Used Robot Automation
Used Robot Automation
Used Robot Automation Planning
When investing used robot automation, it is essential to plan for future expansion or changes. Planning for future is not always straightforward, one of the first step will be to outline the concepts, then review with an expert in robotics or the project manager in charge of your project. The two main considerations for selecting a used robot will be payload and working envelope.
Robot payload is the weight a robot arm can lift including the weight of the end of arm tooling and a work area is the reaching space. Therefore, the configurations, axes or degrees of freedom will influence the reach of the robot. Thus, when these features are equally present on the used robots, it will give you the maximum benefit.
Follow these strict procedures to certify industrial used robots:
- Clean, prepare and paint used robots with a 2-part epoxy paint for extra protection from the outside.
- Check backlash and repeatability of all axes to re-certify to the original specifications.
- Replace any components that don’t meet the specifications including gearboxes, motors, and cables.
- Look for any rusted part which is very common in used robots and replace them with a new one.
- Conduct a full preventative maintenance check, changing grease and controller batteries.
- Add water resistance and cooling system in the robot to increase its lifeline.
- Load controller with the latest software revision available for the particular controller and update with a base
- Software package depending on the client’s specifications or applications.
- Install the latest and genuine software to avoid malfunctioning.
- Add any other software options including vision, rail or turntable
- Perform an eight-hour runoff at full payload to ensure that the robot is working properly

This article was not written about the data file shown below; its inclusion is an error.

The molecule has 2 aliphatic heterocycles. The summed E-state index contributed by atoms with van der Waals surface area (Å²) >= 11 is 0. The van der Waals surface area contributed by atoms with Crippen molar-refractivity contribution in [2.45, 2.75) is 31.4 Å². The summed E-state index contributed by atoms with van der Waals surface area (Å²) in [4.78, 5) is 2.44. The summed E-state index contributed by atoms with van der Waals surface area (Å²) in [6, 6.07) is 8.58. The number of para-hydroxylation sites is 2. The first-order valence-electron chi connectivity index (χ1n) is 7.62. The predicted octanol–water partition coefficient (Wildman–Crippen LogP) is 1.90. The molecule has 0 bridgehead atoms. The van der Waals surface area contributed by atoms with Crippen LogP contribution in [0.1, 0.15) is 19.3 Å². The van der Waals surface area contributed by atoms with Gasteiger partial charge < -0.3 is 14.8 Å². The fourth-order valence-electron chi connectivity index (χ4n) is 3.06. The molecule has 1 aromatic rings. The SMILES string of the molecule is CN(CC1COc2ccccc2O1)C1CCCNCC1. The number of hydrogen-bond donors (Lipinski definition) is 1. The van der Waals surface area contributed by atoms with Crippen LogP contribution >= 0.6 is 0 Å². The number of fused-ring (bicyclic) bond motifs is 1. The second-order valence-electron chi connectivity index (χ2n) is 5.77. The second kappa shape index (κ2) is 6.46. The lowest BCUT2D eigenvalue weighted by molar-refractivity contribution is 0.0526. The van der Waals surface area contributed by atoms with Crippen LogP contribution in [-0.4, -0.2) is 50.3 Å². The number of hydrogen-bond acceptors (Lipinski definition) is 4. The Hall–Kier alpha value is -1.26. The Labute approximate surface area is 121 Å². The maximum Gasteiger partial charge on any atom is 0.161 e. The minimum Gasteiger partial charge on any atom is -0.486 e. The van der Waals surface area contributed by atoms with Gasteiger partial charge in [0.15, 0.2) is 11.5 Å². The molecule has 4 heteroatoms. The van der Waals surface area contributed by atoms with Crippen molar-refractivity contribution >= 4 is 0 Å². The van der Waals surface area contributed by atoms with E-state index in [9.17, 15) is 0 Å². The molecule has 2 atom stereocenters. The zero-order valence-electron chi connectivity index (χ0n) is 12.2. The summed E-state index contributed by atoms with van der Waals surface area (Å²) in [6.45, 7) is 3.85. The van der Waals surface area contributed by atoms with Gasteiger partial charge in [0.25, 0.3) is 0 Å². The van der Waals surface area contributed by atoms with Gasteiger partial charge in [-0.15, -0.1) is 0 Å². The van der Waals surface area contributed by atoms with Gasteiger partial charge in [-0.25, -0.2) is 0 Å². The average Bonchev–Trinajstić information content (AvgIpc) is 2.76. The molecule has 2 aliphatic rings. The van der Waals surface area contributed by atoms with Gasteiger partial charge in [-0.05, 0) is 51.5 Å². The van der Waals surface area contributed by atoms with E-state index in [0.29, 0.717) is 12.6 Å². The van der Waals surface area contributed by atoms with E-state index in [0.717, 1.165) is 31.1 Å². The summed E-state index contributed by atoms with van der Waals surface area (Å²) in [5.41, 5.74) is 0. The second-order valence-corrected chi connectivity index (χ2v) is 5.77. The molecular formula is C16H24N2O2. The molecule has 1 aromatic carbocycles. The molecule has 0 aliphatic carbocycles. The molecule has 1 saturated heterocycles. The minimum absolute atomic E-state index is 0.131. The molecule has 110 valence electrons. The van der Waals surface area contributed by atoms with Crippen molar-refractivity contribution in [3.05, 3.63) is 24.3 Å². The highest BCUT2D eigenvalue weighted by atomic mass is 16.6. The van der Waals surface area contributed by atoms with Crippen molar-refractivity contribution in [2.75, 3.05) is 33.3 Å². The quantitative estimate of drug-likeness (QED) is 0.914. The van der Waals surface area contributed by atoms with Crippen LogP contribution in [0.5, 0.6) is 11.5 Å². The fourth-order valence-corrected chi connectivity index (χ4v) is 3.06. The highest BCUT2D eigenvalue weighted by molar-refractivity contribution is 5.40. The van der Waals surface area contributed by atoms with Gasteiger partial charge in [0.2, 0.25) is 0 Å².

When investing in used industrial robots, it is crucial to consider the following:
- A robot and its controller
- The condition of the internal and external parts of the used robot
- Replace some components in the controller such as a servo amplifier for better performance
- Hours of operation for a robot are not necessarily the same as the robot wear and tear.
- Workload taking capacity of the robot’s arms and internal mechanisms
- Cooling capacity or heat resistance power of the robot’s control system
- Another element to consider is how to program the robot, i.e. how smoothly the robot performed in its previous application.
- It is important to confirm whether or when the robot’s motors/gearboxes were changed, because the motors and gear boxes are typically the most expensive components that will fail on a robot, starting with the wrist (least expensive) to axis one, or base gearbox and drive motor (most expensive and time consuming to replace).
- In addition, don’t assume that your used robot will automatically come with the End-of-Arm tooling. We can provide and help you to find a suitable tooling according to your specific applications.
A team of experts with years of experience and knowledge will help you before and after the robot system installation and commissioning. See also The Future of Robotics
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